Hamilton's Streets are Incomplete Hamilton's Streets are Incomplete Presentation Transcript

  • Hamilton’s streets are incomplete Deputation to the General Issues Committee November 6, 2013 Sara Mayo Social Planning and Research Council of Hamilton
  • 1) New data supporting need for Pedestrian Mobility Plan 2) Why Hamilton also needs a Complete Street policy
  • Pedestrians and cyclists are at higher risk of injury in Hamilton compared to Ontario
  • Hamilton as a percentage of Ontario's... Population 4.0% Fatal and injury motor vehicle collisions 4.1% Pedestrian commuters 3.8% 5.4% Pedestrian injuries and fatalities Cyclist commuters Cyclist injuries and fatalities 35%-42% higher risk of injury for pedestrians in Hamilton compared to Ontario 3.2% 5.8% 45%-81% higher risk of injury for cyclists in Hamilton compared to Ontario Data sources: 2010 Ontario Road Safety Report; 2008-2010 Hamilton Traffic Safety Status Report; 2011 Census; 2006 Census (Long form)
  • “This is an urgent issue. Seniors feel more and more trapped in their own homes, because crossing major intersections is more and more difficult. It’s harder and harder to get around because our streets are not safe.” Corey Booker, Mayor Newark, New Jersey Newark adopted a Complete Streets policy in 2012
  • Pedestrians killed on Hamilton’s streets, in the last year Kitty Macleod, 87 Governor’s Road and Overfield (St. Joseph’s Villa) December 2 2012, 9:30 am Woman, 72 (name withheld) Wentworth North and Aikman February 13, 2013, 3:40 pm Woman, 83 (name withheld) Upper Gage and Mohawk May 15 2013, 5:00 pm Man, 85 (name withheld) Barton East and Kenora August 30th, 10:00 am Woman, 86 (name withheld) Main West and Ray Hit and run September 30 2013, 2:00 pm (By coincidence, the next day, Councillors debated widening sidewalks on that part of Main St., but postponed the decision to a later date.) Zoë Nudell, 33 Charlton East and Wentworth South Impaired driver October 30 2013, 6:00 pm
  • Treating all neighbourhoods equally will reinforce existing inequalities
  • Risky streets as a % of total streets City of Hamilton 1.5% 3.8% Neighbourhood Action Strategy boundaries 2.4 times as likely to have risky roads Data source: 2008-2012 Network Risk Screening, City of Hamilton. Based on top 60 streets rated by City as highest risk. Chart based on total street kms that have been screened as having highest risk, compared to overall street kms. Data was aggregated to Neighbourhood Action Strategy Boundaries by the author using geographic information systems software.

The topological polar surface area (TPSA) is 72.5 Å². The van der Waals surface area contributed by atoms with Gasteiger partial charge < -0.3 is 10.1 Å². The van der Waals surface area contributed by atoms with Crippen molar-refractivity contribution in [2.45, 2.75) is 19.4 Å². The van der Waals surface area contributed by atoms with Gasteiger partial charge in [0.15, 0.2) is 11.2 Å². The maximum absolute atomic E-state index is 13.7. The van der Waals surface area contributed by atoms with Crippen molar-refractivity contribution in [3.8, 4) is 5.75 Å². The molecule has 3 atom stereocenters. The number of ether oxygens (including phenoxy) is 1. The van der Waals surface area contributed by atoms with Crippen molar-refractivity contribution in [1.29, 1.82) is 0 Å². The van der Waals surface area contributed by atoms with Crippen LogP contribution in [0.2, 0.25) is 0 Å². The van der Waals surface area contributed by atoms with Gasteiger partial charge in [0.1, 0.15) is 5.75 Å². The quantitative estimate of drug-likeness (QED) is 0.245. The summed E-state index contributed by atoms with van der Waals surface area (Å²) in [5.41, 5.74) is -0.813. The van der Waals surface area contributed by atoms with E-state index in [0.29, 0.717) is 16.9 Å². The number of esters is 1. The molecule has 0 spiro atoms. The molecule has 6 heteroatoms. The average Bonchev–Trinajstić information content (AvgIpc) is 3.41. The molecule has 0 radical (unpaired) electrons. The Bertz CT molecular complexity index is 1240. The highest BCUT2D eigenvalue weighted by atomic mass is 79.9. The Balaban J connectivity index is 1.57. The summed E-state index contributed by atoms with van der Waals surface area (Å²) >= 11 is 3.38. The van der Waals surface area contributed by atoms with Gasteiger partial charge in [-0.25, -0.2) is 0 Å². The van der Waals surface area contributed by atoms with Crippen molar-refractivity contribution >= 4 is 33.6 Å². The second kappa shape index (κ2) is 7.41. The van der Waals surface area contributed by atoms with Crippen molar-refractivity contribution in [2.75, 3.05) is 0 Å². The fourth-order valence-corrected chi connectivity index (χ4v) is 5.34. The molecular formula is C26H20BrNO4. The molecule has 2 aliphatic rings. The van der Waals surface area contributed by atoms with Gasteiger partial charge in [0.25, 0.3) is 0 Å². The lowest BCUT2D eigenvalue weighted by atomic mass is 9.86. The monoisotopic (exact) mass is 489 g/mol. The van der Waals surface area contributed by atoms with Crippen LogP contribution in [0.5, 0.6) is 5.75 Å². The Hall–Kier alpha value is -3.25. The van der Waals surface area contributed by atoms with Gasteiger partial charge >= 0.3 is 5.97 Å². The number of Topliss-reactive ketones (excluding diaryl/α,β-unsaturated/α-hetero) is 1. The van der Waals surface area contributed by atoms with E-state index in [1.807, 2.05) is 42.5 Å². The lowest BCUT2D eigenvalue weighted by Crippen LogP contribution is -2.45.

• Complete Streets Policy for Hamilton
  • Urban streets are a scarce and valuable resource. How they are designed and managed represents an allocation of public resources that should balance various objectives: Cost effective mobility User convenience and comfort Overall accessibility Safety and security Fairness for non-drivers Local economic development Todd Litman, Victoria Transport Policy Institute: Evaluating Complete Streets: The Value of Designing Roads For Diverse Modes, Users and Activities (2013)
  • Now over 500 Complete Streets policies adopted in US. Large cities and small towns are adopting Complete Streets policies to help them achieve a better balance on their streets and improve quality of life for all residents.
  • Draft Complete Streets Policy for Hamilton (Copy provided) Over 100 residents involved in the development of this policy. Most of text is adapted from policies adopted in various other jurisdictions PART I: INTRODUCTION 1. Definition 2. Context 3. Purpose 4. Supportive Vision, Values, Strategic Priorities and Policies PART II: PRINCIPLES 5. Objectives 6. Funding PART III: IMPLEMENTATION 7. Operation 8. Exception mechanism PART IV: MONITORING 9. Progress Reporting and Measures of Success 10. Open Data 11. Complete Streets Advisory Committee
  • In the Rapid Ready report, City committed to the “Development and Implementation of a Complete Streets Strategy/Policy” as part of the 5-year Transportation Master Plan review. I ask you today to move a motion to send this draft Complete Streets policy to staff for consideration as part of the review of the Transportation Master Plan.
  • “Walkability was identified as a key to sustainable growth by Hamilton’s Economic Summit. But it is much more than that. It is also a key to an age-friendly city — an inclusive and accessible urban environment that promotes active aging and improves the quality of life for all members of society.” Margaret Denton, President Hamilton Council on Aging (Hamilton Spectator, Jun 16, 2011) “The good news is that Complete Streets is no longer a radical concept in Hamilton due to the success experienced in other cities around the world.” Keanin Loomis, President Hamilton Chamber of Commerce (Hamilton Spectator, September 25, 2013)